In the 1920s, a network of maternal and child welfare centres began to spread across Uganda, emanating from two mission midwifery schools in Kampala. The city's midwifery schools sat at the centre of a network of maternity services, ostensibly innovating maternal and child welfare for the entire protectorate. In areas closely connected to Kampala, midwives achieved rapid success in founding new centres, and in attracting women to attend them for antenatal service. Initially, attendance for childbirth was very low, but by the 1950s, hospital deliveries began rising as rapidly as antenatal attendance had earlier. This paper will question to what extent this change was the result of political, socioeconomic, and chronological factors, and to what extent it was influenced by innovations in health education and healthcare delivery.
The paper will further this analysis by comparing the upswing of hospital births in central Uganda to much later, post-colonial upswings in hospital births in rural areas of Acholi and Karamoja that were never connected to the Kampala-centred network of midwives, but have a similar timeline of increased deliveries. It will question the relationship between urban and rural innovations in increasing delivery attendances, examining whether the increase in deliveries in rural northern Uganda was an imitation of patterns demonstrated as successful in Kampala and its environs, or whether rural midwives were innovating in response to the particular situation they were in. How, moreover, can we understand the ostensibly urban nature of health innovation when similar results often occur in rural areas decades later?
Reinventing toilets: Understanding urban innovations in sanitation, 2000-2015
This paper will examine innovations in approaches to sanitation services for public health, within the field of international development programming over the Millennium Development Goal (MDG) period. It will ask how innovation has differed in rural and urban settings and changed over the period.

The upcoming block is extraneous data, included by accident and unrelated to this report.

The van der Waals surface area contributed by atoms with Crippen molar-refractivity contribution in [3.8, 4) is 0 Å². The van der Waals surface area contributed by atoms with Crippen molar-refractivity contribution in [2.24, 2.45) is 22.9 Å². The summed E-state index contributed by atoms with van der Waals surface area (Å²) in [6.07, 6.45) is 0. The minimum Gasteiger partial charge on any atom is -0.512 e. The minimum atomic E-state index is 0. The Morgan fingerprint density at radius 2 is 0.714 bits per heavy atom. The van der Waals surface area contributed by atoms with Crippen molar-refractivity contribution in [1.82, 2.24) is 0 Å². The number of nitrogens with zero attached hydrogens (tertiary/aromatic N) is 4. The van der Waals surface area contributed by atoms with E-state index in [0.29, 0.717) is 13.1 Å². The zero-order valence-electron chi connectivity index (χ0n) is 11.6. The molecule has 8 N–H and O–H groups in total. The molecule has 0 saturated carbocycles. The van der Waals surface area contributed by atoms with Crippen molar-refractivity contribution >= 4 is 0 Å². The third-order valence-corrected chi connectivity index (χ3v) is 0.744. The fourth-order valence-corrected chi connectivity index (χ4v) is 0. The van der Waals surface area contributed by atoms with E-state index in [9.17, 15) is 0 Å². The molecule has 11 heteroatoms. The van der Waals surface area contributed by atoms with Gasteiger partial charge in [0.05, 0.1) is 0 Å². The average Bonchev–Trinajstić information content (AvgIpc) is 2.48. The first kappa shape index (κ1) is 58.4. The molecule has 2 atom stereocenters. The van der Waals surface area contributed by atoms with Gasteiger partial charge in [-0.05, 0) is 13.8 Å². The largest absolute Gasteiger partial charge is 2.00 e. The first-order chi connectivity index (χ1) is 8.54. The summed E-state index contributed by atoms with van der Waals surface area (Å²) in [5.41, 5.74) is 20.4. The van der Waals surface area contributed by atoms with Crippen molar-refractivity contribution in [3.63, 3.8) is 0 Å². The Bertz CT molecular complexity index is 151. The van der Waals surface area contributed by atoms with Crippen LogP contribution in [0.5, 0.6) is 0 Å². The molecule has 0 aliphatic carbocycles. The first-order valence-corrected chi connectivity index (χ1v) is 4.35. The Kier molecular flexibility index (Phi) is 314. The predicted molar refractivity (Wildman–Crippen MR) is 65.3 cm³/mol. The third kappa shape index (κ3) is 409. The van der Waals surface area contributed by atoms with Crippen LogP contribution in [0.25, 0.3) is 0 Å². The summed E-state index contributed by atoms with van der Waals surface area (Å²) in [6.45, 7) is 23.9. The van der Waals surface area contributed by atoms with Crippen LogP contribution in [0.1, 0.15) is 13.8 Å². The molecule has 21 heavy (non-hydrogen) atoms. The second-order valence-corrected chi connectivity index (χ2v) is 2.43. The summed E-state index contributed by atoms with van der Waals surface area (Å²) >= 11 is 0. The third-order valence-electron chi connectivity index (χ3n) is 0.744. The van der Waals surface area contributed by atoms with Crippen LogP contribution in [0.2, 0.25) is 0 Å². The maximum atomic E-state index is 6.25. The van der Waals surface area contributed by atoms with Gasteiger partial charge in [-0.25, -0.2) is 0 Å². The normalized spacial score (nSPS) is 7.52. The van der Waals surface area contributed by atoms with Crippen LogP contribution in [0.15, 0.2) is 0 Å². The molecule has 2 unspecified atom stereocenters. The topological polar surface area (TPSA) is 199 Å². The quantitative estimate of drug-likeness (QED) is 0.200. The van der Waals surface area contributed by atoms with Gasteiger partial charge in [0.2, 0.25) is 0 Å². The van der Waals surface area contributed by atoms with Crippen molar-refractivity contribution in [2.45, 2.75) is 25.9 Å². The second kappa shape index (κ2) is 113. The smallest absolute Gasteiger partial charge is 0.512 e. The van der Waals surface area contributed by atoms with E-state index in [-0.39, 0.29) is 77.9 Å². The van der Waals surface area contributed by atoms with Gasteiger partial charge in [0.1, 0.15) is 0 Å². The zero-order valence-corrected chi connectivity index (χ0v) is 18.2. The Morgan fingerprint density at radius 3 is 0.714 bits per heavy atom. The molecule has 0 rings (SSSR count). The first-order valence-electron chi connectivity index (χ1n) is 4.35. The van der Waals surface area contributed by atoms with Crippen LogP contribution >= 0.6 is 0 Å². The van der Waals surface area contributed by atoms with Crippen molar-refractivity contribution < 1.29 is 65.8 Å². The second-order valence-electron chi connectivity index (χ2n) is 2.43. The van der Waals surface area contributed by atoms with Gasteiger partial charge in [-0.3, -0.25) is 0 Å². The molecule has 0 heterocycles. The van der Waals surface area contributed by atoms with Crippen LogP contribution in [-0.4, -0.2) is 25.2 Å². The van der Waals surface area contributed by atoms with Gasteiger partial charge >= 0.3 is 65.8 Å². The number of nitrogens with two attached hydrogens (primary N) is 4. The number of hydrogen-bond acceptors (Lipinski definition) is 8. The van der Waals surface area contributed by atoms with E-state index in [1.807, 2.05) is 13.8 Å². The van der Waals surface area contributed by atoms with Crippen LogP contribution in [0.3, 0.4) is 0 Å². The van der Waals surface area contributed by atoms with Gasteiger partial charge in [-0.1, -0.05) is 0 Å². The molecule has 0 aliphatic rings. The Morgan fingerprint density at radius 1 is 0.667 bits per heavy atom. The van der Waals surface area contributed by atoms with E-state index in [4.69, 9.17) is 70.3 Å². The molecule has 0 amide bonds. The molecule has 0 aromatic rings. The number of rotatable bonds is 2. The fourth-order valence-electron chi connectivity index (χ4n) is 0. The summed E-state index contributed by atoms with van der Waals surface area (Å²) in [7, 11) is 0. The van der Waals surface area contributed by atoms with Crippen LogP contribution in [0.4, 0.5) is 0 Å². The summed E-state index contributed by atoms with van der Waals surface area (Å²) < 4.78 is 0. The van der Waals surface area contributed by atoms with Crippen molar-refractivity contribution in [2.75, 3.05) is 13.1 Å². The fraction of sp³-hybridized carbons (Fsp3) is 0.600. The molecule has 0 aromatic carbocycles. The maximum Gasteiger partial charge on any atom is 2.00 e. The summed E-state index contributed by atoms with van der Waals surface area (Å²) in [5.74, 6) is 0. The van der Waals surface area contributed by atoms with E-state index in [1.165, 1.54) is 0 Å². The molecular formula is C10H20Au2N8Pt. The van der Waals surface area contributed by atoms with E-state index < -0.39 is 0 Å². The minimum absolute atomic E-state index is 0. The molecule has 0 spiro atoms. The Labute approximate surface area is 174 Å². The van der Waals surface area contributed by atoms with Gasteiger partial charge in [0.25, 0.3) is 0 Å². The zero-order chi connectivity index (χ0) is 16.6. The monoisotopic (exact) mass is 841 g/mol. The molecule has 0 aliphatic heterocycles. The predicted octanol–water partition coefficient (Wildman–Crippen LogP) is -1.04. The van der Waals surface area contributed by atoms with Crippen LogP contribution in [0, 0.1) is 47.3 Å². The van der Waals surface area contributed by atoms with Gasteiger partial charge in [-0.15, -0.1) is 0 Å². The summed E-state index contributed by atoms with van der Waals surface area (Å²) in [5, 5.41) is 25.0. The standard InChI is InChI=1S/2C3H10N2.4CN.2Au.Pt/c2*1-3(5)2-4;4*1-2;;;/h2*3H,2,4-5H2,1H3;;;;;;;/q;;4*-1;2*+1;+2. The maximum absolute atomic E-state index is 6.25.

This paper will examine innovations in approaches to sanitation services for public health, within the field of international development programming over the Millennium Development Goal (MDG) period (2000 to 2015). It will ask how innovation has differed in rural and urban settings and changed over the period. It will examine to what extent innovations have been able to transition from one setting to the other, how this process has influenced them, and to what extent they differ from historical examples of sanitation development for public health.
The paper will focus on the development of community-led total sanitation, originally a form of participatory development for rural villages in Bangladesh, but now implemented nationwide in many African countries and having undergone many adaptations (e.g. 'school-led total sanitation'; 'urban community-led total sanitation', 'CLTS+'). This will be contrasted with the technology driven approach to urban sanitation of the Bill and Melinda Gates Foundation's 'reinvent the toilet' campaign. This has been influential in refocusing the sanitation sector on on-site sanitation solutions for urban areas, and reconfigured the debate around faecal waste management, but has yet to provide a solution which reaches the scale of uptake of CLTS.
The paper will draw on academic and 'grey' literature describing the development of sanitation solutions and the challenges that have been experienced in attempting to achieve 'scale' and 'sustainability'. This will lead to a discussion of the socio-political and micro-economic characteristics determining the uptake or rejection of these innovations in different contexts.
L'argilothérapie : une innovation africaine (Côte d'Ivoire)
Un argilothérapeute ivoirien, qui exerce dans un hôpital de la capitale, élabore des compositions à base d’argile à des fins thérapeutiques. En quoi sa pratique, son savoir et ses «médicaments » sont-ils ou non une innovation dans le domaine de la santé et du soin en Afrique ?
Dans l'Unité de Médecine Traditionnelle, créée en août 2013 à Abidjan, un argilothérapeute reçoit de nombreux malades souffrant de maladies chroniques et de maladies métaboliques (hypertension, diabète, colopathie, arthrose). Fils de potiers, lui-même formé à la céramique, il devient argilothérapeute en 2009 et élabore des compositions à base d'argile à des fins thérapeutiques. Nous décrirons le contexte qui a vu naître cette pratique thérapeutique unique en Côte d'Ivoire, ainsi que l'histoire de la fabrication de ces « médicaments » à base d'argile (tisanes, crème, ovules, suppositoires). Nous interrogerons finalement le concept d'innovation dans le contexte de la santé. Ma présentation s'appuie sur une enquête ethnographique (réalisée lors de deux missions à Abidjan, en 2015 et en 2016).
This panel is closed to new paper proposals.